"The Greatest Mystery of All"
I have long maintained that the simplest truth of Scripture is its declaration that "there is one God" - unless that God exists in and as three distinct Personalities of Father, Son, and Holy Spirit (I Timothy 2:5).
"Thou art my Father, my God, and the rock of my salvation" (Psalm 89:26).
"Unto the Son He saith, Thy throne, o God, is forever and ever" (Hebrews 1:8).
"But Peter said, Ananias, why hath Satan filled thine heart to lie to the Holy Spirit?... Thou hast not lied unto men, but unto God" (Acts 2:4-5).
In this holy light, the simplest truth becomes infinitely complex beyond our complete understanding. The very being and nature of God drives us to our knees and faces in wonder. Little wonder then that His ways so often challenge our understanding and and discomfit our senses and emotions.
"O the depth of the riches both of the wisdom and knowledge of God! How unsearchable are His judgments, and His ways past finding out!" (Romans 11:33).
The mystery of God involves both who He is and what He does. How can He exist as both Oneness and Plurality? Why does He act as He does? Any believer who does not allow a place in heart and mind for such ineffable mystery fails to think clearly about that which transcends our thoughts. Regarding God's omnipresence, the Psalmist acknowledged, "Such knowledge is too wonderful for me! It is high, I cannot attain unto it!" (Psalm 139:6). We could say that same about everything regarding our Lord's infinite being and way. However, the one aspect of such glory that should most greatly astound us involves the most personal of truths for every one of us.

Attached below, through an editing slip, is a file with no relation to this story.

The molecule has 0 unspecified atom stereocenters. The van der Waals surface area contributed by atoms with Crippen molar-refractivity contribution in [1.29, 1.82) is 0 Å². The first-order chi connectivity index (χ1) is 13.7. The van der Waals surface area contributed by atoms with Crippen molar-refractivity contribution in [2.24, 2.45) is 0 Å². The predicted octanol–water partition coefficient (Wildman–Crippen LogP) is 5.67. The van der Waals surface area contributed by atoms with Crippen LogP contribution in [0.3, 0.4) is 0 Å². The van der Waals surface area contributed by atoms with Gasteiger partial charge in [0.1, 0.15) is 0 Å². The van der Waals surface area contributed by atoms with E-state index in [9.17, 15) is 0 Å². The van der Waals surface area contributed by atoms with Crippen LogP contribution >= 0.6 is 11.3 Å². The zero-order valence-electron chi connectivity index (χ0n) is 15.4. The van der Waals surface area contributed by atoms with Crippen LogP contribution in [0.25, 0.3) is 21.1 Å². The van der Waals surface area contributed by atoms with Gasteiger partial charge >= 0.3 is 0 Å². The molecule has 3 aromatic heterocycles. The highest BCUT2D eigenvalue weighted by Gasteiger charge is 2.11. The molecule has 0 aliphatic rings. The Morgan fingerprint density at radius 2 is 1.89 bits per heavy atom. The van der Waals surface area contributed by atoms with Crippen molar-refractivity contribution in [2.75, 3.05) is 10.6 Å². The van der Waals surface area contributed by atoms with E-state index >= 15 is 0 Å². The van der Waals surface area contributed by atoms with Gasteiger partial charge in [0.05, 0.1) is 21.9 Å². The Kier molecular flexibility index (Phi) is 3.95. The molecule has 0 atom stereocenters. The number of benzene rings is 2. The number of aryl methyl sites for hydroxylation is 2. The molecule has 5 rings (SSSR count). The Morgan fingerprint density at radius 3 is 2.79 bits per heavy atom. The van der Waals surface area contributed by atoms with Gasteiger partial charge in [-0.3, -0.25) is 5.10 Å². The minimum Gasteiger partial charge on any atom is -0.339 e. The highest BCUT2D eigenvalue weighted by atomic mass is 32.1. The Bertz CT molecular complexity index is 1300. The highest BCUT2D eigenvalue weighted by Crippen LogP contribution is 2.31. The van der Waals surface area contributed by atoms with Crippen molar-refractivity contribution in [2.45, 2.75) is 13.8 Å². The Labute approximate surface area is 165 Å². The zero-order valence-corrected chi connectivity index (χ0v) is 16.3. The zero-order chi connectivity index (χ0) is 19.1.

"For as the Heaven is high above the earth, so great is His mercy toward them that fear Him" (Psalm 103:11).
God's grace and mercy, personally bestowed upon us, should comprise the greatest mystery of all. "Amazing grace, how sweet the sound, that saved a wretch like me!" We should each shake our heads and bow our hearts in frequent bewilderment regarding the measure of mercy we have personally known. Indeed, we all do well to join the Apostle Paul in perceiving ourselves as the "chief" of sinners (I Timothy 1:15). Nothing should more raise questions regarding God and His ways than the fact that He saved a wretch like me. "Too wonderful" indeed! Amid the mysteries of God's being and way, the measure of mercy, the infinite measure of mercy personally bestowed upon us, must be paramount in our hearts and minds. Remembrance of Calvary and its Christ will maintain our wonder regarding such a freely given gift, provided to us through so high a cost. As Paul testified, "I live by the faith of the Son of God, who loved me and gave Himself for me" (Galatians 2:20; emphasis added).
"And as He entered into a certain village, there met him ten men that were lepers, which stood afar off. And they lifted up their voices, and said, Jesus, Master, have mercy on us. And when He saw them, he said unto them, Go show yourselves unto the priests. And it came to pass, that, as they went, they were cleansed. And one of them, when he saw that he was healed, turned back, and with a loud voice glorified God, and fell down on his face at his feet, giving him thanks: and he was a Samaritan. And Jesus answering said, Were there not ten cleansed? but where are the nine? There are not found that returned to give glory to God, save this stranger."
Weekly Memory Verse
Who can understand his errors? Cleanse Thou me from secret faults.